Two men, one a scientist another a mathematician, set out to find ways to use brain waves to manipulate matter. One may call it telekinesis, but this succeeded beyond their wildest dreams. After finding people who could 'learn' to use their brains this way, the group discovers that the math whiz, Matt, has sold them out to the military. At least. that's what they think at first. Later, they begin to doubt that this group has anything to do with the US Military at all, at least overtly. One of Two men, one a scientist another a mathematician, set out to find ways to use brain waves to manipulate matter. One may call it telekinesis, but this succeeded beyond their wildest dreams. After finding people who could 'learn' to use their brains this way, the group discovers that the math whiz, Matt, has sold them out to the military. At least. that's what they think at first. Later, they begin to doubt that this group has anything to do with the US Military at all, at least overtly. One of the group's talents is to inhabit the body of a robot (mentally) and maneuver it at will. This military group is developing robots with weaponry, and forcing the group to train them. One group of six decide to escape. That leaves at least 3 behind. Three very talented individuals who don't need any kind of connection in order to manipulate things. And when the government people come after them, there is carnage like never before seen. The God Wave has changed their personality in ways that the other group has not experienced. What happens next is for the next book. Really good read!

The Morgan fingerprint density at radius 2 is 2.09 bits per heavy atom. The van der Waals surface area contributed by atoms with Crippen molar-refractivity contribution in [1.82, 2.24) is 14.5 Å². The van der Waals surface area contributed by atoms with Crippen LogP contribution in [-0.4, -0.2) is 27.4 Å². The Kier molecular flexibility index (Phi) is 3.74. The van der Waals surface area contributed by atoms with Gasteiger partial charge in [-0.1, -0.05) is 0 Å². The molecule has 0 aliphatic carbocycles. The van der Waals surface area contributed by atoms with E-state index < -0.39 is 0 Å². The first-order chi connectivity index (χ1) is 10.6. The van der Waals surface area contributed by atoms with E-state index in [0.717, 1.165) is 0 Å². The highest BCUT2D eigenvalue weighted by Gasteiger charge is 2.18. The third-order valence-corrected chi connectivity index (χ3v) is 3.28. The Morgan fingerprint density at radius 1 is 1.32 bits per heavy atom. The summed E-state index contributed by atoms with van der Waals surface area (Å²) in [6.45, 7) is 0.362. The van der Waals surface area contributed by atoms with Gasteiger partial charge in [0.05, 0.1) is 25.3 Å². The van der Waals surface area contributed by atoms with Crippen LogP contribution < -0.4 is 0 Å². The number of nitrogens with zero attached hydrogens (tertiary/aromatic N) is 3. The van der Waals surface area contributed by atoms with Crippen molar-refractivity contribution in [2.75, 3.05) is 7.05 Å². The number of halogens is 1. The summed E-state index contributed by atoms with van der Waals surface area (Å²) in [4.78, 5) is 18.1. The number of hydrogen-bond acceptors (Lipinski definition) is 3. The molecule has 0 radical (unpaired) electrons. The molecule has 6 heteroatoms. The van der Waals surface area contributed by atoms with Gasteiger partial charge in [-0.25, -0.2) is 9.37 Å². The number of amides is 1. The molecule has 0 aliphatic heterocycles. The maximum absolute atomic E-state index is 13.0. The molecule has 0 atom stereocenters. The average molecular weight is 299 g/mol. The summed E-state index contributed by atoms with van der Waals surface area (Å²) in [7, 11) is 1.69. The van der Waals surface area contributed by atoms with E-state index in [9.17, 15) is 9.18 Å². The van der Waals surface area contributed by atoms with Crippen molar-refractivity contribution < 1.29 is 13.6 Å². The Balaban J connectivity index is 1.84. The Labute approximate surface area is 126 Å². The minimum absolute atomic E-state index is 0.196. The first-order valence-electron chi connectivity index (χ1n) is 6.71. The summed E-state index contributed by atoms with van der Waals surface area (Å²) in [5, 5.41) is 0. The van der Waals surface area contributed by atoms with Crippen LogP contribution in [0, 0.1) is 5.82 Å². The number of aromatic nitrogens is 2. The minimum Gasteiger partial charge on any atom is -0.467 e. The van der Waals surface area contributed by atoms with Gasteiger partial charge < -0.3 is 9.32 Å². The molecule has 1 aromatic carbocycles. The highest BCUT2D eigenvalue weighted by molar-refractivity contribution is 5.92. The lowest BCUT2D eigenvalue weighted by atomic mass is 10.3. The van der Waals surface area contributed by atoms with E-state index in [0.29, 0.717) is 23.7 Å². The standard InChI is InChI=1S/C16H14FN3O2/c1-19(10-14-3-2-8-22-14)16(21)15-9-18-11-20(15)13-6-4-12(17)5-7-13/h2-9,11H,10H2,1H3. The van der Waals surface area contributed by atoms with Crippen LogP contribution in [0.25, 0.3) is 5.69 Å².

15. 4 out of 5

    Henry Lazarus

    Patrick Hemstreet tells of neuroscientist Chuck Brenton who works with advanced EEGs created from creative volunteers. Then he has a bright idea that the EEGs could be used to allow direct manipulation of computer effects. Working with a mathematician Matthew Streegman and others they soon discover that their subjects can create what they call a zeta brain wave, The God Wave (paper from HarperCollins Publishers), allows subjects to do impossible things like telekinesis. Unfortunately their Patrick Hemstreet tells of neuroscientist Chuck Brenton who works with advanced EEGs created from creative volunteers. Then he has a bright idea that the EEGs could be used to allow direct manipulation of computer effects. Working with a mathematician Matthew Streegman and others they soon discover that their subjects can create what they call a zeta brain wave, The God Wave (paper from HarperCollins Publishers), allows subjects to do impossible things like telekinesis. Unfortunately their company signs a contract to train members with what they think is the US Army but is actually a paramilitary group. The first half of the tale is a lot of fun, but then things go dark. It is the first book of a trilogy which I bought when I read that the tv and film right had been picked up. It should make for a great tv or movie series.Review printed by Philadelphia Free Press